Ankylosing Spondylitis

What is Ankylosing Spondylitis ?

Ankylosing spondylitis (AS) is a type of arthritis that primarily affects the spine and sacroiliac joints (the joints connecting the lower back to the pelvis). It is a chronic, progressive disease that causes inflammation in the joints and leads to fusion of the spine, resulting in stiffness and a decrease in mobility. The symptoms of AS can include low back pain, stiffness, and fatigue, as well as discomfort in other joints such as the hips, knees, or heels. In some cases, AS can also cause inflammation in the eyes (iritis), lungs (pleuritis), or heart (pericarditis). The exact cause of AS is unknown, but it is believed to involve a combination of genetic and environmental factors.

What are The Causes of Ankylosing Spondylitis ?

The exact cause of ankylosing spondylitis (AS) is not known, but it is thought to be the result of a combination of genetic and environmental factors.

  1. Genetics: AS has a strong hereditary component, and people with a family history of the disease are at a higher risk of developing it. A specific gene, known as HLA-B27, has been linked to increased risk for AS.
  2. Immune system: AS is considered an autoimmune disease, meaning that the immune system mistakenly attacks healthy cells and tissues in the body.
  3. Environmental factors: Some environmental factors, such as infection with certain bacteria, may trigger the development of AS in people who have a genetic predisposition to the disease.

It’s important to note that not everyone who has the genetic risk factor for AS will develop the disease, and some people may develop AS without having any known risk factors. The exact cause of AS is still not fully understood and more research is needed to determine all the factors that contribute to the development of this condition.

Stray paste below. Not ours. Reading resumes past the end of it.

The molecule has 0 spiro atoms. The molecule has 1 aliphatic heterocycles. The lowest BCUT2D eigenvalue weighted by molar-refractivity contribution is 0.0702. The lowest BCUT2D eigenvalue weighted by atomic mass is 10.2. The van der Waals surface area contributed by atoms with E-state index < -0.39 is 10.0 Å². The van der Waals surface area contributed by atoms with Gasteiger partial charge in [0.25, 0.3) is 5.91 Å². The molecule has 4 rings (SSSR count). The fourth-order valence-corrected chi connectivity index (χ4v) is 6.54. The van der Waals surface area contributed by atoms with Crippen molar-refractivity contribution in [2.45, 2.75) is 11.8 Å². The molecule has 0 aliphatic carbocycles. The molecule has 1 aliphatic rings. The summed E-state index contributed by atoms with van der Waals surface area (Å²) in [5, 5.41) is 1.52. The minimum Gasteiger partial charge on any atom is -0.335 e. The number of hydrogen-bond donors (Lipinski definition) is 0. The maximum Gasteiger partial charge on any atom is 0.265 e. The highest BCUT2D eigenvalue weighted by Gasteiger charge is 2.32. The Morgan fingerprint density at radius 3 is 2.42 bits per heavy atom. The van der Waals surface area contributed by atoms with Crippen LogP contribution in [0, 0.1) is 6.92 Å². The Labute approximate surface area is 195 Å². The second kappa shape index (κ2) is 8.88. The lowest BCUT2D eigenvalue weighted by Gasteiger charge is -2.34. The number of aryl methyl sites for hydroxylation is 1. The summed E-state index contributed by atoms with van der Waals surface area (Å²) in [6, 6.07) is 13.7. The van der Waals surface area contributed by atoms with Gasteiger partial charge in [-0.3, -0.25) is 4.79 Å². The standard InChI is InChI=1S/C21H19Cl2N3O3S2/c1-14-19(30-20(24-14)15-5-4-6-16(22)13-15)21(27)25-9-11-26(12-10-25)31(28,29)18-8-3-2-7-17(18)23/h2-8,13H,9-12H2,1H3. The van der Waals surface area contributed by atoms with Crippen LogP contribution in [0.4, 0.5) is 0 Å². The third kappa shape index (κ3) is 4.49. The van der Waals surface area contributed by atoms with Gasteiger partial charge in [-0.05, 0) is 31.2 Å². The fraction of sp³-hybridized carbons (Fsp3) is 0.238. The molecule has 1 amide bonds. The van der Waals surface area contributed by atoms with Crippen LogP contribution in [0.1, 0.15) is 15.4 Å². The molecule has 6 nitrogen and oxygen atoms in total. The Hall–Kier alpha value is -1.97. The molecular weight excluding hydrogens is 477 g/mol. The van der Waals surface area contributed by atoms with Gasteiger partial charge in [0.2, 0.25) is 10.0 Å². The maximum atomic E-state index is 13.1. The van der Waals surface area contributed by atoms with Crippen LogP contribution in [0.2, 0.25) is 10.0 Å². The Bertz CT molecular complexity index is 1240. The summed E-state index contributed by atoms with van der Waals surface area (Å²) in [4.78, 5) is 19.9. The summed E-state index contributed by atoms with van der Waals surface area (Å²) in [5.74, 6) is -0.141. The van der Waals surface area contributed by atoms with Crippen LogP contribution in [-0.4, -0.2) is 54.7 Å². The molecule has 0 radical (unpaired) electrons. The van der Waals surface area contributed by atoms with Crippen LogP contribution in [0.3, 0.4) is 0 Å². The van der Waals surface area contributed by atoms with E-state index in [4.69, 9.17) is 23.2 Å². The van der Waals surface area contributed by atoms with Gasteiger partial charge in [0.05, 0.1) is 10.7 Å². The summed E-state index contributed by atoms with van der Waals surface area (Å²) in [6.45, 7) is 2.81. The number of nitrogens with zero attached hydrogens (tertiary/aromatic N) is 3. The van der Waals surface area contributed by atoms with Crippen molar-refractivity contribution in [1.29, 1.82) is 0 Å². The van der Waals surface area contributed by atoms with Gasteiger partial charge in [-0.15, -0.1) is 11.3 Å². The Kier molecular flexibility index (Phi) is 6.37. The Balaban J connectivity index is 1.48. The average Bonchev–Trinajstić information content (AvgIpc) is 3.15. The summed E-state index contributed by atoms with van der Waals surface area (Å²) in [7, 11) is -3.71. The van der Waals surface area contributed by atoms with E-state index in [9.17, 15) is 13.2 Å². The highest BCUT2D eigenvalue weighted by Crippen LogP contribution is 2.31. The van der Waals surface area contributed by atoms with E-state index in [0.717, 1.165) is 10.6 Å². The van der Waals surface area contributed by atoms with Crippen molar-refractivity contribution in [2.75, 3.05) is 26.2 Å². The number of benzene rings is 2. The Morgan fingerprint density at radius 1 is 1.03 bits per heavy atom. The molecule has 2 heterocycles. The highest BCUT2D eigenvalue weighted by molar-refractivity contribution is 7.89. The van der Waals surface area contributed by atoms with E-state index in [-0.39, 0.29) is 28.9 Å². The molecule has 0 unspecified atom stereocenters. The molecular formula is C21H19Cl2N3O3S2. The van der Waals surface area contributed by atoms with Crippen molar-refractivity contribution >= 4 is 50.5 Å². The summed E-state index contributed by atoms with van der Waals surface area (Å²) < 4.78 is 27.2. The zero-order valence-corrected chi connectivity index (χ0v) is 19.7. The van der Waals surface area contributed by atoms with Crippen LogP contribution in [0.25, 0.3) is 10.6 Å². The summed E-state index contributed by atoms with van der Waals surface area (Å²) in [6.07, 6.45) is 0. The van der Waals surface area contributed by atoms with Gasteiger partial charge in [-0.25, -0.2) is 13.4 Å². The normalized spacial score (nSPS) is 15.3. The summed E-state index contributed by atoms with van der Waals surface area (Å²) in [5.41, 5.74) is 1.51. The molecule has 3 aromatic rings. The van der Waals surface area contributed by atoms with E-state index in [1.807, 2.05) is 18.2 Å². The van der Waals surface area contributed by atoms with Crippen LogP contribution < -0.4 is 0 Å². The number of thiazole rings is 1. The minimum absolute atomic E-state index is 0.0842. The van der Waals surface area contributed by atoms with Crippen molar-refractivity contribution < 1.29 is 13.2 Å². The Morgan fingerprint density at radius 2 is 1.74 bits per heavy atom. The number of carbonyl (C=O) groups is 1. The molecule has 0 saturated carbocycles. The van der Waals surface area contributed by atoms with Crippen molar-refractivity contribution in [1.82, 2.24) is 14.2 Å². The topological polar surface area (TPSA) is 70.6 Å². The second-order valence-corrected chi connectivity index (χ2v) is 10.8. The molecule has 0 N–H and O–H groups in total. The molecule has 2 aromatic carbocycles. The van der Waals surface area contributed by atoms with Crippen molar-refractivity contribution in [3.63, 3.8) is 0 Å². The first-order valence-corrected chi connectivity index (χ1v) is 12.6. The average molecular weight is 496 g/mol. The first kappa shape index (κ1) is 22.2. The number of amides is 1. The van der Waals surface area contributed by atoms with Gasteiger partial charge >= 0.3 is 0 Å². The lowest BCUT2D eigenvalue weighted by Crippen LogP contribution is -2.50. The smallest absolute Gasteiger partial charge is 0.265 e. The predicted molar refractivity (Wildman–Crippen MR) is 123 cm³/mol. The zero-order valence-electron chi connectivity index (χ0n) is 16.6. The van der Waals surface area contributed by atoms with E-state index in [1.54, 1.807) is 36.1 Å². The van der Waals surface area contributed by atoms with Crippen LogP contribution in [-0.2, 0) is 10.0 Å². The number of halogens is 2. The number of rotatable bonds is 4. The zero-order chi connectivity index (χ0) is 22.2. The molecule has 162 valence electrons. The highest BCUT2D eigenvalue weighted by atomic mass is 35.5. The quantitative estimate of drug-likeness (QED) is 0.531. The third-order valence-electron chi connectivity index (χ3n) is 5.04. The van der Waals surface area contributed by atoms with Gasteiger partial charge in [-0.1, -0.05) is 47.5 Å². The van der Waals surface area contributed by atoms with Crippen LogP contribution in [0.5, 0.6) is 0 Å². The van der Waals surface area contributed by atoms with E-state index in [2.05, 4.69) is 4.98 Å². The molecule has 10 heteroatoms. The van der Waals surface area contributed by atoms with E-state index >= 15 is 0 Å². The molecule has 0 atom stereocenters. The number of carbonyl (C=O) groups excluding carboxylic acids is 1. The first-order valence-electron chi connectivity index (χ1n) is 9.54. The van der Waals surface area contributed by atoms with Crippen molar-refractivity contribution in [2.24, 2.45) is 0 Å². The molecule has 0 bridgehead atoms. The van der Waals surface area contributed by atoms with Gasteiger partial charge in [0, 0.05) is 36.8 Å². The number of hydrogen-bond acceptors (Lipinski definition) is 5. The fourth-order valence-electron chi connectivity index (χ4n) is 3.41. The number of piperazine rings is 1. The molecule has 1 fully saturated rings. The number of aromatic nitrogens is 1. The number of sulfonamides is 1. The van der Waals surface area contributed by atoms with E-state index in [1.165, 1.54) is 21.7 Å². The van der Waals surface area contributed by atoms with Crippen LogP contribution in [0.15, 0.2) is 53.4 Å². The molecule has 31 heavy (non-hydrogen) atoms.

How to Diagnose Ankylosing Spondylitis ?

Ankylosing spondylitis (AS) can be difficult to diagnose, as its symptoms may resemble those of other conditions, such as osteoarthritis or a spinal injury. The following steps are typically involved in diagnosing AS:

  1. Medical history review: Your doctor will ask about your symptoms, including the location and duration of your pain, as well as any factors that make your pain worse.
  2. Physical examination: Your doctor will perform a physical examination to assess your posture, flexibility, and range of motion. They may also perform a series of tests to check for stiffness and pain in your spine and other joints.
  3. Imaging tests: Your doctor may order X-rays, MRI, or CT scans to check for changes in the bones and joints that are characteristic of AS.
  4. Blood tests: Your doctor may order blood tests to check for the presence of the HLA-B27 gene, which is associated with increased risk for AS.
  5. Diagnostic criteria: Your doctor may use diagnostic criteria, such as the modified New York criteria or the Assessment of SpondyloArthritis international Society (ASAS) criteria, to help diagnose AS.

It is important to see a doctor if you experience persistent back pain, as early diagnosis and treatment can help manage symptoms and prevent progression of the disease.

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